Universal Pictures presents, in association with Relativity Media, a Neal H. Moritz production. Starring Lucas Black, Bow Wow, Nathalie Kelley, Brian Tee, Sung Kang, Leonardo Nam, Brian Goodman, J. J. Sonny Chiba. Directed by Justin Lin; produced by Neal H. Moritz; written by Chris Morgan; music by Brian Tyler; director of photography, Stephen F. Windon; production designer, Ida Random; film editors, Fred Raskin and Kelly Matsumoto; visual effects supervisor, Michael J. Wassel.

Monday, June 19, 2006

Le Petit Lieutenant

(France, 2005, 115 minutes)

A freshman just out of police academy is assigned to detective work in a Paris crime squad. Low-key but gripping police procedural, sensitively handled and featuring excellent performances from a solid ensemble cast.

Why Not Productions presents a Why Not Productions/Studiocanal/France 2 Cinéma production with the participation of Canal Plus and TPS Star, supported by Procirep and Angoa-Angicoa. Starring Nathalie Baye, Jalil Lespert, Roschdy Zem, Antoine Chappey; with the participation of Jacques Perrin. Directed by Xavier Beauvois; produced by Why Not Productions; screenplay by Xavier Beauvois, Guillaume Bréaud and Jean-Éric Troubat, with Cédric Anger; adaptation and dialogues by Xavier Beauvois and Guillaume Bréaud; director of photography, Caroline Champetier; production designer, Alain Tchillinguirian; wardrobe, Marielle Robaut; film editor, Martine Giordano.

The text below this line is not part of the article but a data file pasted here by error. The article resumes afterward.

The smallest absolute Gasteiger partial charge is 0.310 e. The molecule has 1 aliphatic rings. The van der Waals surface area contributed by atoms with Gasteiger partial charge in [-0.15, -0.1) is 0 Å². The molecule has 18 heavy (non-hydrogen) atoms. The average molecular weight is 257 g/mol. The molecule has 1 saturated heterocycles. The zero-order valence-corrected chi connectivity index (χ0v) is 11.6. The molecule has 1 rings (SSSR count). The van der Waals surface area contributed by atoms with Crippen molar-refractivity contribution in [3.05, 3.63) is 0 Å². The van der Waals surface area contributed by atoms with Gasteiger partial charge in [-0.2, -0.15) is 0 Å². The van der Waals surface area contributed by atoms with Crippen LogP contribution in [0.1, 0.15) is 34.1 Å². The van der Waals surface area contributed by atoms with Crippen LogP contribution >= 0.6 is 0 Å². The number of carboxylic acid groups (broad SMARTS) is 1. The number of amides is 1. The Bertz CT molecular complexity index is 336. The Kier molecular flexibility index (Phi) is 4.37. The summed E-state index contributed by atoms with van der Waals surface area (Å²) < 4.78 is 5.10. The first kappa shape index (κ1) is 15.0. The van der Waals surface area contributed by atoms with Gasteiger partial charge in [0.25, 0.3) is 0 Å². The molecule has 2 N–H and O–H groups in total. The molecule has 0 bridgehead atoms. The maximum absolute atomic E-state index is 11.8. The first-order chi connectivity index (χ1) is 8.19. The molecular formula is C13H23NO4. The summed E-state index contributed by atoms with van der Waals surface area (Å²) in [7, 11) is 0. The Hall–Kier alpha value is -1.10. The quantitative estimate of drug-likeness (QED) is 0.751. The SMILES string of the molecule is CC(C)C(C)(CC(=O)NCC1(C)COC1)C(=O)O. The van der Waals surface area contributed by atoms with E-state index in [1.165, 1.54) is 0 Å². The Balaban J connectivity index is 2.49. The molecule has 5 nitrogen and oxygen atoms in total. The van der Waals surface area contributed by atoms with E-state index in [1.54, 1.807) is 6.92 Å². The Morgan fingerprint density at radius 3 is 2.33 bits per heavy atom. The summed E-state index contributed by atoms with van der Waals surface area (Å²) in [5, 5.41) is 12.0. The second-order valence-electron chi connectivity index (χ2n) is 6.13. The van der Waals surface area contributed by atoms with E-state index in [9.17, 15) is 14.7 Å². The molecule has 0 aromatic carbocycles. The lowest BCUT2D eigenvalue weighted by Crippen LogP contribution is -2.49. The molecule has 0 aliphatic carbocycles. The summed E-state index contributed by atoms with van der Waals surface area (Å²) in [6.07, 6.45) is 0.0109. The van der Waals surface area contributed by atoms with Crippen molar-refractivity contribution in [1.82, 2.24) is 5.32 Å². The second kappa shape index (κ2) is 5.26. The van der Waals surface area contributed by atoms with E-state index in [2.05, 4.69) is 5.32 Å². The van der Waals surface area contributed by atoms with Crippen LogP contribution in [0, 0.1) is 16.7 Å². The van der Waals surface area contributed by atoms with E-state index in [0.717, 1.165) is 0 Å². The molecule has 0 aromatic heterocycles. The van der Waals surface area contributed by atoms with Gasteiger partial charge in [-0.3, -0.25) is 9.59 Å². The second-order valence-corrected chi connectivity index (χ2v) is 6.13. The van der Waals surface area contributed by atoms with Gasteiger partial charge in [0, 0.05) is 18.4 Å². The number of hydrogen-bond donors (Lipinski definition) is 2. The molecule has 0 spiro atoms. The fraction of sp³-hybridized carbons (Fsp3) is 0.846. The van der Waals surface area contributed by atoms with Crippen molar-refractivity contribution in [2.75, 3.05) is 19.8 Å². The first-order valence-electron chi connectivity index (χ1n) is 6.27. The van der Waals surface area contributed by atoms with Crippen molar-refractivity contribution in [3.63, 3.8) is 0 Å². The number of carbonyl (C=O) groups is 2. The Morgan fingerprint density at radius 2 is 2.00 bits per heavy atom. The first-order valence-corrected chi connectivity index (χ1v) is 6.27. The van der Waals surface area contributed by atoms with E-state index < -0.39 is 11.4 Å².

Saturday, June 17, 2006

The Squid and the Whale

(USA, 2005, 80 minutes)

Two Brooklyn teenagers learn to live with their parents’ divorce and subsequent joint custody. Bittersweet New York comedy drama of modern divorce, featuring a number of autobiographical elements of its writer/director, carried by insightful writing and excellent performances. Nominated for the 2005 Academy Award for best original screenplay.

Sony Pictures Releasing International presents an Original Media/Ambush Entertainment presentation, in association with Andrew Lauren Productions, of an American Empirical/Peter Newman—InterAL production. Starring Jeff Daniels, Laura Linney, Jesse Eisenberg, Owen Kline, William Baldwin, Halley Feiffer; and Anna Paquin. Directed and written by Noah Baumbach; produced by Wes Anderson, Peter Newman, Charlie Corwin and Clara Markowicz; music by Dean Wareham and Britta Phillips; director of photography, Robert D. Yeoman; production designer, Anne Ross; costume designer, Amy Westcott; film editor, Tim Streeto.

Sunday, June 11, 2006


(France/Italy/Switzerland, 1993, 145 minutes)

No Smoking

(France/Italy/Switzerland, 1993, 146 minutes)